Tissue viability was assessed by the reduction of 3-(4,5-dimethylthiazol-2-yl)-2,5-diphenyltetrazolium bromide (MTT) (Sigma, St. Louis, MO) to a blue formazan product in the muscles at the end of the 120 min reoxygenation period. The absorbance of the formazan formed was measured at a 550-nm wavelength with the MultiSkan FC spectrometer and the results, obtained after subtraction of the aerobic control values, were expressed as AU/g wet wt.
Continuous variables were expressed as means ± S.E.M. and compared using ANOVA followed by Dunnetts test; all IPostC protocols were compared with I/R alone group. Linear regression and logistic binary regression were also used to compare the effect of co-morbid conditions and medical treatments. A uni-variate analysis was performed to study the effect of the concomitant cardiac pathologies, the associated co-morbid conditions and the medical treatments received by the muscle donors on IPostC. Statistical analyses were performed using the SPSS 20 and GraphPad Prisma 6. A p < 0.05 was considered statistically significant.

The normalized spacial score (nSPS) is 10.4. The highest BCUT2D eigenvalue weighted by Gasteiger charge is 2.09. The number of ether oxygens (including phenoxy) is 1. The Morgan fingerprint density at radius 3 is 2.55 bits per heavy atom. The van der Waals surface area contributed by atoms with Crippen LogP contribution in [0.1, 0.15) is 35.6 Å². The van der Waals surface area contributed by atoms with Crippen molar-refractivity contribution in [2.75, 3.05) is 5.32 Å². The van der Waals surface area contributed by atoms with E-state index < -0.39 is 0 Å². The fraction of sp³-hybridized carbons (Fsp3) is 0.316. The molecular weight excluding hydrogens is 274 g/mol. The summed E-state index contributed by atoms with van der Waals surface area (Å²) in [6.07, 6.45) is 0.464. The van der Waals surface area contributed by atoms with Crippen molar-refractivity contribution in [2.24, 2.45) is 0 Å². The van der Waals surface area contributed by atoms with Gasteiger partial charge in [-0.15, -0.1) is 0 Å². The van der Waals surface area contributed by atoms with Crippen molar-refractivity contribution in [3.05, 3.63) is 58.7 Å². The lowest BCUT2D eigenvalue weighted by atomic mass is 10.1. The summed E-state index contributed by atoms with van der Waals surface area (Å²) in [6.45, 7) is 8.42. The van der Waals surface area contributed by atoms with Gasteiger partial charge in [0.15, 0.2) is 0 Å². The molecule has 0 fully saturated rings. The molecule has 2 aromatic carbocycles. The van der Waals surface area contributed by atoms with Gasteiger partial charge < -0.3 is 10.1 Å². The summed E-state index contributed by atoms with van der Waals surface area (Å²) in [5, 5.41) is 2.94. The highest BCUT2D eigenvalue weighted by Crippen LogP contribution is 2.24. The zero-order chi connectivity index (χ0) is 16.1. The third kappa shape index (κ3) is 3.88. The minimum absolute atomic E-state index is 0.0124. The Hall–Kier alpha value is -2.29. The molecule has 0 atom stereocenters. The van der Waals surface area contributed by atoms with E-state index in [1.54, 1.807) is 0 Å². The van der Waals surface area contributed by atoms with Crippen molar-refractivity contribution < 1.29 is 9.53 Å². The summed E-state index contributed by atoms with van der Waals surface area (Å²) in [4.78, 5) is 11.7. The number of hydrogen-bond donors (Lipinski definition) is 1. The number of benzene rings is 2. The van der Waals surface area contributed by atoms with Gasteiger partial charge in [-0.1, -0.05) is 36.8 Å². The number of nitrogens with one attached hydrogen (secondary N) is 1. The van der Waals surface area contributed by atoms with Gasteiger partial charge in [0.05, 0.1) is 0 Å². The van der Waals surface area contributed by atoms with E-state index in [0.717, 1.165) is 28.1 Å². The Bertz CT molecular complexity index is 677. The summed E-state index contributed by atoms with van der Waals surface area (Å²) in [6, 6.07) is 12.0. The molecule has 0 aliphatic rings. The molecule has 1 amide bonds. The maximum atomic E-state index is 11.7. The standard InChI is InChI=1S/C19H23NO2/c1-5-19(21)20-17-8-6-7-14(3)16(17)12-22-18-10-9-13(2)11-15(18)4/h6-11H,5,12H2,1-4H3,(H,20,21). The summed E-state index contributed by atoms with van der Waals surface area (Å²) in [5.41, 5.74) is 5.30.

Table 1. summarizes the demographic data, the associated clinical co-morbid conditions and the type of heart disease suffered by the donors of the right atrial appendages. Fig. 3, Fig. 4 ; Fig. 5 show the mean values of LDH leakage and MTT for all the groups in studies 1, 2A and 2B, respectively. They show that in all the studies the LDH and MTT mean values for the I/R alone groups (controls) were similar. They also demonstrate that IPreC was beneficial in the three studies, with significant reduction in LDH leakage and improvement in MTT when compared to I/R alone.
|Study 1||Study 2A||Study 2B|
|Age||65 ± 3||70 ± 10||63 ± 14|
|Obesity||26 (52%)||29 (58%)||24 (48%)|
|Diabetes||12 (52%)||28 (56%)||13 (26%)|
|Insulin-dependent||4 (8%)||8 (16%)||6 (12%)|